My husband knows a number of Joes in his prison. We help where we can, but the system discourages inmates from sharing, selling or giving away physical items. My husband officially became a geriatric inmate himself recently and we have another 10 years to hang on before we get to ride the parole roller coaster. In a country that prides itself on opportunity, there is a large pool of unproductive but willing labour at the country's disposal. Imagine, instead of 2 million inmates sucking the life out of the country's finances, what if there were even 1 million less of them and 1 million more contributing to the economy even in a small way and paying some of their own medical bills. Maybe not the land of the free, but more the land of the hard working repentants?  

Wednesday, 7 January 2015

30 Q&As for last year and this

I know I said no looking back, but I saw this meme on a few other blogs over the past week so decided to join in.


  1.  What did you do in 2014 that you'd never done before?
    Published my first knitting pattern, and got some orthopaedic inserts for my shoes.


    2. Did you keep your new years' resolutions, and will you make more for next year?
    I don't normally make new year resolutions, but I did want to get better at spinning and I've achieved that. 


    3. Did anyone close to you give birth?

    Two of my friends had babies this year, both little boys.

    4. Did anyone close to you die?
    Not particularly close to me, but one of my husband's relatives died in November.


    5. What countries did you visit?
    Wales, America and Denmark. I think people forget that Wales is a different country to England sometimes.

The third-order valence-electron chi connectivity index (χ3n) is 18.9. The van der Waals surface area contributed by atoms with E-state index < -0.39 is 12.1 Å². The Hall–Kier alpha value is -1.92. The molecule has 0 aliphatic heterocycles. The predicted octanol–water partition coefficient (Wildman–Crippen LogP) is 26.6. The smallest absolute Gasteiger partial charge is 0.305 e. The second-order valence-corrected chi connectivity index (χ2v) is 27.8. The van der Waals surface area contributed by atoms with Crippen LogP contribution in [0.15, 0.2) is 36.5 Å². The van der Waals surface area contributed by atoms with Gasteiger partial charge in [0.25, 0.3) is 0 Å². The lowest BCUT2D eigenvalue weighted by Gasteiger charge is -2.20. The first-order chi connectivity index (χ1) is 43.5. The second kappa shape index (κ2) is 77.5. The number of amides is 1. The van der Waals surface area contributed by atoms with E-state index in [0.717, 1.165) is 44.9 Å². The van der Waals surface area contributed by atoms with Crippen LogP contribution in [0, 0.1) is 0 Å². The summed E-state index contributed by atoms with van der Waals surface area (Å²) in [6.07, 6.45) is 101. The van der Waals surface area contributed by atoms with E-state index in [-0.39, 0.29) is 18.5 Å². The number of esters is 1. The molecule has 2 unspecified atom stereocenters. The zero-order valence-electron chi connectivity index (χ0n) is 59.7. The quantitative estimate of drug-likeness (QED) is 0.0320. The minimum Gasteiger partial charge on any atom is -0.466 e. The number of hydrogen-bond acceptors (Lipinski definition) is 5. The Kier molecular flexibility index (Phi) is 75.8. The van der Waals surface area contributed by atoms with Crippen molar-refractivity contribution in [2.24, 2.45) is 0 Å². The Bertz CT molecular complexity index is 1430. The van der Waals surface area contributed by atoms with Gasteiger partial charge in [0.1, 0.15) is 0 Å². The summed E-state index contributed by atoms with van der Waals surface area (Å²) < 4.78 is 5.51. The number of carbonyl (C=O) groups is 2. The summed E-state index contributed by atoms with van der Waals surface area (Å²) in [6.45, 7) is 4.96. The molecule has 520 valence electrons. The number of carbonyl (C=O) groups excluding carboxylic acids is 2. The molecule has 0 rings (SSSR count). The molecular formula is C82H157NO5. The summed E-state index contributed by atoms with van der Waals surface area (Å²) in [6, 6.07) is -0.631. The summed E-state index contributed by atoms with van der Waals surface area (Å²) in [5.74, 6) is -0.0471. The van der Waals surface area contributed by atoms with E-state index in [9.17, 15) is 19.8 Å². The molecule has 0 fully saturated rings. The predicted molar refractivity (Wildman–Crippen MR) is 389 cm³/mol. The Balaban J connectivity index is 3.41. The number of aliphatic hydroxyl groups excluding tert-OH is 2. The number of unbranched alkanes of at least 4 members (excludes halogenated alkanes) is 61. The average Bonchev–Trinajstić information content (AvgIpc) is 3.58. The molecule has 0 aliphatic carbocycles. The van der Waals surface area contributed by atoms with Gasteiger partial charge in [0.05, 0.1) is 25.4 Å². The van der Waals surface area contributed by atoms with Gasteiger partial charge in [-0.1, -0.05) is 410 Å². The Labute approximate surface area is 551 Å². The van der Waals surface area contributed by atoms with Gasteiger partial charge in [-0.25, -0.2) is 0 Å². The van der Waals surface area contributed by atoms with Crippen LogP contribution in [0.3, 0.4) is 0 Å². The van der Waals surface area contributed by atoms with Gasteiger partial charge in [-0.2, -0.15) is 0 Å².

6. What would you like to have in 2015 that you lacked in 2014?

    A pair of Viking combs.

    7. What dates from 2014 will remain etched upon your memory, and why?

    Definitely our time in Denmark in September. Four nights and 3 whole days exploring Copenhagen and Roskilde with my daughter was exciting and chilled at the same time. 

    8. What was your biggest achievement of the year?
    Apart from not quitting my day job in a blaze of glory (or just a blaze); publishing and selling my knitting patterns.


    9. What was your biggest failure?
    I haven't failed at anything specifically this year, but I haven't finished everything I had hoped to. 


    10. Did you suffer illness or injury?
    Quite the contrary, my blood pressure is now well under control, my feet are responding well to the inserts (though my back is still protesting) and I've lost a few pounds in weight. Mentally I've had a few wobbly days, but nothing that got out of hand.

    11. What was the best thing you bought?
    A washing machine for my daughter and her chap, for their new house.


    12. Whose behaviour merited celebration?
    Stephen Sutton. Without doubt a very special young man who devoted his final months of life to raising funds to assist other teenagers with cancer. If you would like to donate, you still can here Stephen's Just Giving Page